Sunday, August 23, 2009
Catholic Bishops: Interfaith Dialogue an Invitation to Evangelize Jews
Posted by Jewish Israel
Jewish-Catholic relations have once again hit a stumbling block. It seems U.S. Catholic bishops deem interfaith dialogue with Jewish groups as an evangelizing opportunity - a chance to “invite” Jews to become Catholic. A new document appears to signify a dramatic shift in position from the 2002 Reflections on Covenant and Mission statement, which downplayed any attempts by the Catholic church to target Jews for conversion.
This latest rift is one of a number of incidents that may mark a new (old?) and darker era in Jewish –Catholic relations. But American Jewish leaders across the religious and political spectrum have offered a unified response.
Jewish Israel explores the downhill trend in Jewish-Catholic relations, as well as the unified statement by
• the American Jewish Committee
• the Anti-Defamation League
• the National Council of Synagogues
• the Orthodox Union and
• the Rabbinical Council of America.
Taking the gloves off and confronting the Catholic church over a shift in their evangelizing stance is a step in the right direction, but Jewish leaders will have to wake-up and realize that it’s the evangelical churches and their messianic proxies which pose the far more formidable threat to the Jewish faith and to the spiritual continuity of the Jewish people.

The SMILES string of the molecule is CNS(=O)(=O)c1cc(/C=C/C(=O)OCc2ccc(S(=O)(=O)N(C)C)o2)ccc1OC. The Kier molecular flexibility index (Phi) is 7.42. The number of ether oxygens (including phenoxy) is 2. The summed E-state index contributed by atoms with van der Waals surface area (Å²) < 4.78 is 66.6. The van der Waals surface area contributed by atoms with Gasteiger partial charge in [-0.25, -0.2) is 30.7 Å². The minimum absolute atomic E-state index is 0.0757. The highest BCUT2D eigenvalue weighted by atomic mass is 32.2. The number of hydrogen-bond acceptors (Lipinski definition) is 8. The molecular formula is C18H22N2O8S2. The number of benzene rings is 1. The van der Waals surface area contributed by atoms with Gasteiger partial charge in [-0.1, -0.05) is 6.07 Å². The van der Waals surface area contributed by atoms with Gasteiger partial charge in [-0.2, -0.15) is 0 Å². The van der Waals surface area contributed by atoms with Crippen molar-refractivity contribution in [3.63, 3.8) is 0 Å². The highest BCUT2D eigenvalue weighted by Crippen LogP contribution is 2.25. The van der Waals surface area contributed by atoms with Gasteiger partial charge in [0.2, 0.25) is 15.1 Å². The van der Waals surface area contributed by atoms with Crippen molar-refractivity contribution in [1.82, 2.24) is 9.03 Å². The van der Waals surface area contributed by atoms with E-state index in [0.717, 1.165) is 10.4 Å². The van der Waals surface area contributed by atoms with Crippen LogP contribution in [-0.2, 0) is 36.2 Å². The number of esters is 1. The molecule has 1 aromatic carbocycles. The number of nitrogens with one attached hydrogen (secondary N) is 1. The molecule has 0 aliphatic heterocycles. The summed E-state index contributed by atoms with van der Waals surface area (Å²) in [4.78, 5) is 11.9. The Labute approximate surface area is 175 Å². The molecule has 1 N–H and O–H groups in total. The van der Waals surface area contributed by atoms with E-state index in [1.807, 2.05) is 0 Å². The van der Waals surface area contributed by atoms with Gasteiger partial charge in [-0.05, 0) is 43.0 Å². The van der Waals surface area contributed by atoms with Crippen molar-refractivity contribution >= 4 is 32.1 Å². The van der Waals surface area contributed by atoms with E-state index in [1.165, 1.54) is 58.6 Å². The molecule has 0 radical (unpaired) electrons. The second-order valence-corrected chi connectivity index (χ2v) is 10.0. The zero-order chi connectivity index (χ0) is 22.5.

One of those Jewish community leaders who only sees the good, but turns a blind eye to the bad and the ugly side of the evangelical coin is Jerusalem Post columnist Isi Leibler. Jewish Israel penned a Right of Reply to Isi, but the Jerusalem Post passed-up the opportunity to publish the response. Israelinsider has picked up both opinions.
“Rather than lapse into a predicable rant about those liberal Jews who have “embraced postmodernism” or dismiss concerned Orthodox Jews as being “ill-informed” , Leibler should recognize the natural aversion to our “unconditionally” embracing evangelical Christians as a healthy, unifying trend – and as a survival instinct among all of our people. After all, the one common denominator among all Jews –secular, religious, and all shades in between, is that we don’t believe in Jesus as a lord or savior.
As long as evangelicals evangelize, the Jewish people will have to be vigilant and monitor the relationship carefully. To take a critical look at Israel’s relationship with fundamentalist Christians is neither “misguided”, nor “churlish”. It’s simply being responsible and Jewish. It’s regrettable that such a sensible stance over this formidable challenge makes Jewish leaders terribly uncomfortable.”
more at Jewish Israel